My temperate deciduous forest / temperate rain forest setting is a fungi forest with incredibly tall (up to x10 larger than a redwood) tubular trees. They have a bowl upon the top to collect rain water, which due to being assisted by gravity, sends the water directly down to the tree roots. By not needing to draw moisture from the soil they can grow to immense heights. Due to this the the forest floor bed is damp and a perfect habit for fungi. Included, of course, are various flora species competing for the water in unique evolutionary traits to also obtain moisture and sunlight (considering dense "canopy" to promote lack of light for fungi).

    This environment effects the transitioning biomes as well. There is to be a ("world") tree ecosystem settlement called Ysil. The tree siphons water from the tubular tree network, granting it's almost unbelievable size. Plant pod guardians (seed imputed in corpse of creature), avian predators, etc.

    Now, the transition comes into being due to a plague. The tubular trees rot and decay, flooding the forest floor bed with polluted water. I.E. the swamp as a drainage and filter system. Ysil is steadily losing it's water sources, as well.

    Now, every biome has unique factors to it (Ysil / fungi forest is a single biome), including the swamp. However, that story can be told through the novel itself.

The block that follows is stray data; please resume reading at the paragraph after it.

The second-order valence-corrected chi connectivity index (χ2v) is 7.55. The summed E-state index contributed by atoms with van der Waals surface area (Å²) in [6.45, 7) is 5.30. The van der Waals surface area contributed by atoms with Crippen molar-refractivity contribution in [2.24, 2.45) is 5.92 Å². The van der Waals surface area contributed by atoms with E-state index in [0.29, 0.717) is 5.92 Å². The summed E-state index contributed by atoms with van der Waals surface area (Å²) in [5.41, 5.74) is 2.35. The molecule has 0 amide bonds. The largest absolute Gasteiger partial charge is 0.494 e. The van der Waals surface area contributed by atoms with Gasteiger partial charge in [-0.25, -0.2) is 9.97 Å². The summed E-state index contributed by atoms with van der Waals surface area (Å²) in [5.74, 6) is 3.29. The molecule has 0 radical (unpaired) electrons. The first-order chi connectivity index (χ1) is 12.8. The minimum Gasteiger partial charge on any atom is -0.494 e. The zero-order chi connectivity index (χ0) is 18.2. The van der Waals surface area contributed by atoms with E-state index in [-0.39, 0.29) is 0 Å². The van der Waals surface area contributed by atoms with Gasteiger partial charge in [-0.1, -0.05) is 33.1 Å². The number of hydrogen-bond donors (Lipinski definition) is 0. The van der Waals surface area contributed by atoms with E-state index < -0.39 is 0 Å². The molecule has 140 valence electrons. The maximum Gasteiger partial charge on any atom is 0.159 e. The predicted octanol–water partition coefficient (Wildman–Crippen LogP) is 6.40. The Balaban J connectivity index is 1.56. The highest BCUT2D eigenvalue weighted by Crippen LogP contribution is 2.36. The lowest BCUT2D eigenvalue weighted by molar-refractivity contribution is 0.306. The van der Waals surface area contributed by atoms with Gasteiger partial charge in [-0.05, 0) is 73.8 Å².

The environmental transitional effect goes further by having the filtered swamp water flood, I.E. the mangrove. It will have the same tubular trees, but the floor bed will be water and the trees will be young and various of size. Thus the floating settlements (aquatic avian transportation) both on the water AND inside the bowl of the trees (unique structure, drainage aqueduct system).

    The book is a LitRPG, therefore has common fantasy creatures and self-created alien species.

    I've already created unique game mechanic systems. This includes "magic" (non traditional as most of my systems are) which functions as a form of technology (still fantasy), a unique character creation process, an improvised attribute, skill, and ability method of progression, and quite a few interesting surprises.

    I'm quite proud of my ability of world building, now I simply need to polish my writing and editorial skills. The KU market leans in the favor of my genre, so I'm excited. I'll have to find some good beta readers.
     
    Last edited: Jan 27, 2017
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  4. Dracon

    Dracon Member

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    I think the biomes sound that they transition well, apart from one: Jungle-->Taiga. One is very warm, humid and equatorial while the other is cold, snowy and dry. Of course, it's somewhat difficult to say without having any other examples than Earth, but they are located thousands of miles away. You'd need another mountainous region perhaps, or a desert separating the two, would be one change, I think.
     
  5. ToBeInspired

    ToBeInspired Contributing Member

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    Taiga biomes are normally set by temperate forests. Thinking perhaps a transition into a forest-mountain turning into a taiga. Mmh, will work on that one.